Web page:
With the advent of social media, the sharing of opinions across a broad spectrum has never been so easy. Of course, what many of those who opine fail to recognize is that debate from opposing views will naturally follow. Debate is a valuable tool in civil discourse. Argument is not. Argument is simply disagreement voiced, while debate is a formalized way of arguing with someone. Debate has structure, pursues truth through disagreement, and has agreed upon limits on conduct. An argumentative fallacy is a proverbial led pipe used to bludgeon its wielder’s opponent. They are the dirty tricks of an otherwise fair contest. In some formalized settings, the use of argumentative fallacies can forfeit the debate. It is because they are based on falsities and not grounded in sound, reasonable, logic that these tactics have been deemed fallacies. Knowing what they are can help you spot them when others use them and prevent yourself from falling for their lure.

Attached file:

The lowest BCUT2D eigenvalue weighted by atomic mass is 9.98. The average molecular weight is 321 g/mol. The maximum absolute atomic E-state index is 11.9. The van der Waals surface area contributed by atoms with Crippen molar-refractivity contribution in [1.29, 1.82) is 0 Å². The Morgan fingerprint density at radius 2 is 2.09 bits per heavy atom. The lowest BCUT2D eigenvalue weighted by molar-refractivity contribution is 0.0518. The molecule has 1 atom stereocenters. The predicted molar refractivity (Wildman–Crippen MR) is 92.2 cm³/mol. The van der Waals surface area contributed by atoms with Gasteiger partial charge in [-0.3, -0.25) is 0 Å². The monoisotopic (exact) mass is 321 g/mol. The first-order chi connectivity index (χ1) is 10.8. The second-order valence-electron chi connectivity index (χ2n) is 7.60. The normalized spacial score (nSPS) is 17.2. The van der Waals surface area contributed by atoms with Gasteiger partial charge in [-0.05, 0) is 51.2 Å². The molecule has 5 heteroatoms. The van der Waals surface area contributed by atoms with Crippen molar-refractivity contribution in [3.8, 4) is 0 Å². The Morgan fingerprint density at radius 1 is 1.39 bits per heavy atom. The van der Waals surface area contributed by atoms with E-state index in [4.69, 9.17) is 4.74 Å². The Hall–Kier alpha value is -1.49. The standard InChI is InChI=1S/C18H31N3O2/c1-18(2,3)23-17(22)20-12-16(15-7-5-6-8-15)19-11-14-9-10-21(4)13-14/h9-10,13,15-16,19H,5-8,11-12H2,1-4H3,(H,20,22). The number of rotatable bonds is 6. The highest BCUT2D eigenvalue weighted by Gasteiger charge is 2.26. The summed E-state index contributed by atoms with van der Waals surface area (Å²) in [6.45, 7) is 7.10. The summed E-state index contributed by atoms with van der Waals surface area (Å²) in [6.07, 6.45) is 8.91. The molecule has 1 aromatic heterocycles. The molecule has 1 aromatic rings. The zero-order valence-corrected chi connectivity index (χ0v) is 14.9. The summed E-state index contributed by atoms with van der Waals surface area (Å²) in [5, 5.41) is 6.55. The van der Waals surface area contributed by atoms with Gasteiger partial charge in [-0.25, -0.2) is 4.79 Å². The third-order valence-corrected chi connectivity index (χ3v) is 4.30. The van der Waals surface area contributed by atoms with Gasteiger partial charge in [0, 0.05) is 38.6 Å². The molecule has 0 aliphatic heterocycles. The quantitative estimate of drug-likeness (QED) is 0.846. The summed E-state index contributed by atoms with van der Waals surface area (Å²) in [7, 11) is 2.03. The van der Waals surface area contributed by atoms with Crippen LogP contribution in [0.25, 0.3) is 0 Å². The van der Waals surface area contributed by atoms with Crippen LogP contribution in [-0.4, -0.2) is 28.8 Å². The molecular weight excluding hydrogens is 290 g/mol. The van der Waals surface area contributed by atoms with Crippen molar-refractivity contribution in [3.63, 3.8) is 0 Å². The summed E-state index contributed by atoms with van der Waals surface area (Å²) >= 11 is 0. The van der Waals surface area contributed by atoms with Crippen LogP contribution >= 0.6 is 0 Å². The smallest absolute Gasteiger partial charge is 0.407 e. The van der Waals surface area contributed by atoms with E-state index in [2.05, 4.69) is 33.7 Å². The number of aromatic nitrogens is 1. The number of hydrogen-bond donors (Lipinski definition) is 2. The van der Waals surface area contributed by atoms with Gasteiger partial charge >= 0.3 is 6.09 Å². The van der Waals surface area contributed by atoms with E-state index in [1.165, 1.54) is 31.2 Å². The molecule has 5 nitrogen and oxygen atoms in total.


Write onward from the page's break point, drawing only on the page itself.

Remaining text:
1. Straw Man
This is when someone creates or acknowledges an extreme or irrational counterargument. For example, if someone were to state “Some people may believe that Medicare needs to be reformed, but I believe that ensuring the wellbeing of our seniors is our first priority.” The statement implies that people who wish to reform the Medicare system don’t believe in that the wellbeing of seniors is important. Obviously, everyone believes this is important and the contention is over how best to do so. This fallacy is easy to spot because the debater will imply an irrational counterargument.